Title

A Corpus-Based Comparison of College Argumentative Essays Written by Americans and Chinese Learners of English

Date

6-1-2017 10:00 AM

End Time

1-6-2017 10:15 AM

Location

WUC Willamette Room

Department

English, Writing and Linguistics

Session Chair

Henry Hughes

Session Title

English, Writing and Linguistics

Faculty Sponsor(s)

Robert Troyer

Presentation Type

Presentation

Abstract

In order to gain a better understanding of the differences between argumentative essays written by native English speakers and Chinese EFL speakers of English at a college level, the author conducted this corpus-based study. Another purpose of this study was to determine the extent of the author’s English language proficiency and the nature of her writing style. Influenced by Hyland’s idea of corpus studies of academic writing using the techniques of frequency, keyness, concordance, and annotation, the author utilized and interpreted the complex, multifaceted nature of English argumentative writing among Chinese speakers. Applying a research method of corpus-based analysis on various linguistic features of argumentative essays, the author compared 50 papers for each sub-corpus written by three groups (native English speakers, Chinese learners of English, and the author). The group differences of linguistic features among three groups represent word frequency, vocabulary variations, punctuation variations, semantic analysis, grammatical analysis, and multidimensional analysis.

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Jun 1st, 10:00 AM Jun 1st, 10:15 AM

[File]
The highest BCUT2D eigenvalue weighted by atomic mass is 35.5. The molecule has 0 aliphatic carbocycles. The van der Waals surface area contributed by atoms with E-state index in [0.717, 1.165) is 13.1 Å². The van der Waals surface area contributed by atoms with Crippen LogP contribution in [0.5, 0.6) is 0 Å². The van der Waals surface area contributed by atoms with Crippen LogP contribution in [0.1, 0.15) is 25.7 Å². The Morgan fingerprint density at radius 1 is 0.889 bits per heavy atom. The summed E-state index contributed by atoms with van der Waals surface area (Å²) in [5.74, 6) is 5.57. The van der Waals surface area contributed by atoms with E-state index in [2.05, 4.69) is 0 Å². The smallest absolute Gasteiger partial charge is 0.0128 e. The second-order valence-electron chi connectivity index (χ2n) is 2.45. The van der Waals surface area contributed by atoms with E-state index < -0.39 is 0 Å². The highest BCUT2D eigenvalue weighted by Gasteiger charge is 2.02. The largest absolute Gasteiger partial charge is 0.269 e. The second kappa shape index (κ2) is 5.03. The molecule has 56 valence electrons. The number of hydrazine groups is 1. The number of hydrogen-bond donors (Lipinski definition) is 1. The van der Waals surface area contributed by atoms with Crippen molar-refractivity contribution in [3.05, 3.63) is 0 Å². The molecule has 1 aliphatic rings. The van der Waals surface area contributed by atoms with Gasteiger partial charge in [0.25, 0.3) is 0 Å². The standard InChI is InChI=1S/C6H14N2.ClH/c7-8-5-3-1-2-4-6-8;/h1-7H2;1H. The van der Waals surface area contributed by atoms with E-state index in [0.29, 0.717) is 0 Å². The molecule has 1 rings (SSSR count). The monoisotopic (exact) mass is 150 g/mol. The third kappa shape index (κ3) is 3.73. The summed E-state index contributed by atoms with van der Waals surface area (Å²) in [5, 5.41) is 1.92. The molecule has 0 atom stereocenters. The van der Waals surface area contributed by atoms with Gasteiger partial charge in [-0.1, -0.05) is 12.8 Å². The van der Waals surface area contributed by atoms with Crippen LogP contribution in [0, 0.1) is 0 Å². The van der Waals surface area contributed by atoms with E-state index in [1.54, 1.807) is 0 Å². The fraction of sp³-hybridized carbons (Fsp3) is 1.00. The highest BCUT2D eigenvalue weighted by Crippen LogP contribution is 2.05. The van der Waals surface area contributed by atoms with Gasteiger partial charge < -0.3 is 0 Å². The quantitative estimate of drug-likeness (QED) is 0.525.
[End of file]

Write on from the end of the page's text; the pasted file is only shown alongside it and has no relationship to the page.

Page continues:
A Corpus-Based Comparison of College Argumentative Essays Written by Americans and Chinese Learners of English

WUC Willamette Room

In order to gain a better understanding of the differences between argumentative essays written by native English speakers and Chinese EFL speakers of English at a college level, the author conducted this corpus-based study. Another purpose of this study was to determine the extent of the author’s English language proficiency and the nature of her writing style. Influenced by Hyland’s idea of corpus studies of academic writing using the techniques of frequency, keyness, concordance, and annotation, the author utilized and interpreted the complex, multifaceted nature of English argumentative writing among Chinese speakers. Applying a research method of corpus-based analysis on various linguistic features of argumentative essays, the author compared 50 papers for each sub-corpus written by three groups (native English speakers, Chinese learners of English, and the author). The group differences of linguistic features among three groups represent word frequency, vocabulary variations, punctuation variations, semantic analysis, grammatical analysis, and multidimensional analysis.